Happy October and rapidly approaching Día de Muertos or Day of The Dead.
You would think with a daunting name like Day of The Dead you would think the
Dia De Los Muertos would be a day of horror or fright But No.
The spooky celebration originated in Aztec tradition deep in central and southern Mexico.
Celebrated on November 1 and now combined in many places with Halloween. A tradition that honors the dead with festivals and lively celebrations these days typically in most of Mexico and Latin American.
According to National Geographic, “Assured that the dead would be insulted by mourning or sadness, Dia de los Muertos celebrates the lives of the deceased with food, drink, parties, and activities the dead enjoyed in life. Dia de los Muertos recognizes death as a natural part of the human experience, a continuum with birth, childhood, and growing up to become a contributing member of the community. On Dia de los Muertos, the dead are also a part of the community, awakened from their eternal sleep to share celebrations with their loved ones.”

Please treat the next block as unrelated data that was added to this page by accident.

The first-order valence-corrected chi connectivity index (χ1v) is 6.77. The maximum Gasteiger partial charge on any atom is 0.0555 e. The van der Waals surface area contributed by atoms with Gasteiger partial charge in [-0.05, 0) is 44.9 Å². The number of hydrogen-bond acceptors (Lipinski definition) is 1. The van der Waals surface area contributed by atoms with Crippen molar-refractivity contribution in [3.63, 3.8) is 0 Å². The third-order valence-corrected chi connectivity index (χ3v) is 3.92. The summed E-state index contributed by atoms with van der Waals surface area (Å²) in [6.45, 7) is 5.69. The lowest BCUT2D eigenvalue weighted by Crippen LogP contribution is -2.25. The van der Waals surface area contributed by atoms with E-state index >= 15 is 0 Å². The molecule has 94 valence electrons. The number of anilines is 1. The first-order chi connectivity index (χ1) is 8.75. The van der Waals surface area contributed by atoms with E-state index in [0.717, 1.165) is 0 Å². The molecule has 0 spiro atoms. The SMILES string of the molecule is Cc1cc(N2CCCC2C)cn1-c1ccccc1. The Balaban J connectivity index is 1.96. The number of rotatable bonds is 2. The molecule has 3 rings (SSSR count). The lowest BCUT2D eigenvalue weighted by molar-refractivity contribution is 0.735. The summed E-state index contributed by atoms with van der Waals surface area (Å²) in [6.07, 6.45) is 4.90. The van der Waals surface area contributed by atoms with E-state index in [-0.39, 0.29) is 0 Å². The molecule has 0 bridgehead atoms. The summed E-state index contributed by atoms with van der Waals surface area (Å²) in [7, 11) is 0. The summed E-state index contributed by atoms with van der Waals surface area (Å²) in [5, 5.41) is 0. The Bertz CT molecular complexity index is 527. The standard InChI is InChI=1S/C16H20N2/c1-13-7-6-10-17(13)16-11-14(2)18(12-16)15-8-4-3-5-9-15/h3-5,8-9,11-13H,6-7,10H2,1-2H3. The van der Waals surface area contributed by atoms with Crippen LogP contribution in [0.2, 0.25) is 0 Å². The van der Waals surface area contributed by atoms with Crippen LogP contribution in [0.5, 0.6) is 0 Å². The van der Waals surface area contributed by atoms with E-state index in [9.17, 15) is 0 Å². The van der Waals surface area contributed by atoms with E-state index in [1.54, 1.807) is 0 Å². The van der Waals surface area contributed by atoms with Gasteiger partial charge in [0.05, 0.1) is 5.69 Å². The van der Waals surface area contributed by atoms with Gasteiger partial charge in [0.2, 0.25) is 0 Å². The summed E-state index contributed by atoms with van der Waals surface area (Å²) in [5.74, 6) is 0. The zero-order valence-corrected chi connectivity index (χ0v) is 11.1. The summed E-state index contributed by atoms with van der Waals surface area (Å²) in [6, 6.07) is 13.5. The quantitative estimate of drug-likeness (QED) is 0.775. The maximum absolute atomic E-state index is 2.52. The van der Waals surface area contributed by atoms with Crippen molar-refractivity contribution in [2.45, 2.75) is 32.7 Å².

Belief is that at midnight on October 31, the souls of all deceased children come down from heaven and reunite with their families on November 1, and the souls of deceased adults come visit on November 2.
Believers make colorful altars in their homes in honor of their deceased and the altars are decorated with flowers, candles, their loved one’s favorite food and Pan de Muerto, a Pan Dulce, a slightly sweet bread specifically made for this occasion.
Dia de Los Muertos is a time honored tradition that has been celebrated for 3000 years now.
Not even the arrival of the Spaniards in the 16th Century who thought the tradition was sacrilegious was able to extinguish it.
So this year think about inviting people to your house for Pan de Muerto, Go to the cemetery where you can eat rich food, drink Tequila or Mezcal, and have a celebration. Don’t forget to leave your door open because a stranger may just bring a spirit of one of your loved ones along.
Feliz Dia de Los Muertos Amigos.